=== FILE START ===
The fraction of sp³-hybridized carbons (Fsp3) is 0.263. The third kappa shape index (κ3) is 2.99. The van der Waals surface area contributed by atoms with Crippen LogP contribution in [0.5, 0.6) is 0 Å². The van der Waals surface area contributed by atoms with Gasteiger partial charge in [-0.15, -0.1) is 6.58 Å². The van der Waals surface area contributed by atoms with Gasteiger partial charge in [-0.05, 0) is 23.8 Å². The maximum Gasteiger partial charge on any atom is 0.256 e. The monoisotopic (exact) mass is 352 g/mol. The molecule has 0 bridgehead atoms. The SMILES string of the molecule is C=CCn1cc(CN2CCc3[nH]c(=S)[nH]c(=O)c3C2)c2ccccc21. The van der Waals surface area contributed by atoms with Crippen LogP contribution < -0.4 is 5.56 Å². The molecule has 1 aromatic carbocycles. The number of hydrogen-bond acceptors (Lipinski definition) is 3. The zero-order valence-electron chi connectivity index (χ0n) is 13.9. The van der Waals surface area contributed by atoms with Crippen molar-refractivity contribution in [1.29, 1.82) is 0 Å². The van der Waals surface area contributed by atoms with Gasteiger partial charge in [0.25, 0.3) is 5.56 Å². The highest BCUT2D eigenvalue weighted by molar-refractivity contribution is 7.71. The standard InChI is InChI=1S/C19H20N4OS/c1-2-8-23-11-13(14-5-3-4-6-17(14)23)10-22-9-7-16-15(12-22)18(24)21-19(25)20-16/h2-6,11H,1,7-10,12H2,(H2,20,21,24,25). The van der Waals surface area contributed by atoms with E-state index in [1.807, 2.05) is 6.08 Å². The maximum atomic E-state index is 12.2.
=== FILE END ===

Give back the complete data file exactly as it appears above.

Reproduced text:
The fraction of sp³-hybridized carbons (Fsp3) is 0.263. The third kappa shape index (κ3) is 2.99. The van der Waals surface area contributed by atoms with Crippen LogP contribution in [0.5, 0.6) is 0 Å². The van der Waals surface area contributed by atoms with Gasteiger partial charge in [-0.15, -0.1) is 6.58 Å². The van der Waals surface area contributed by atoms with Gasteiger partial charge in [-0.05, 0) is 23.8 Å². The maximum Gasteiger partial charge on any atom is 0.256 e. The monoisotopic (exact) mass is 352 g/mol. The molecule has 0 bridgehead atoms. The SMILES string of the molecule is C=CCn1cc(CN2CCc3[nH]c(=S)[nH]c(=O)c3C2)c2ccccc21. The van der Waals surface area contributed by atoms with Crippen LogP contribution < -0.4 is 5.56 Å². The molecule has 1 aromatic carbocycles. The number of hydrogen-bond acceptors (Lipinski definition) is 3. The zero-order valence-electron chi connectivity index (χ0n) is 13.9. The van der Waals surface area contributed by atoms with Crippen molar-refractivity contribution in [1.29, 1.82) is 0 Å². The van der Waals surface area contributed by atoms with Gasteiger partial charge in [0.25, 0.3) is 5.56 Å². The highest BCUT2D eigenvalue weighted by molar-refractivity contribution is 7.71. The standard InChI is InChI=1S/C19H20N4OS/c1-2-8-23-11-13(14-5-3-4-6-17(14)23)10-22-9-7-16-15(12-22)18(24)21-19(25)20-16/h2-6,11H,1,7-10,12H2,(H2,20,21,24,25). The van der Waals surface area contributed by atoms with E-state index in [1.807, 2.05) is 6.08 Å². The maximum atomic E-state index is 12.2.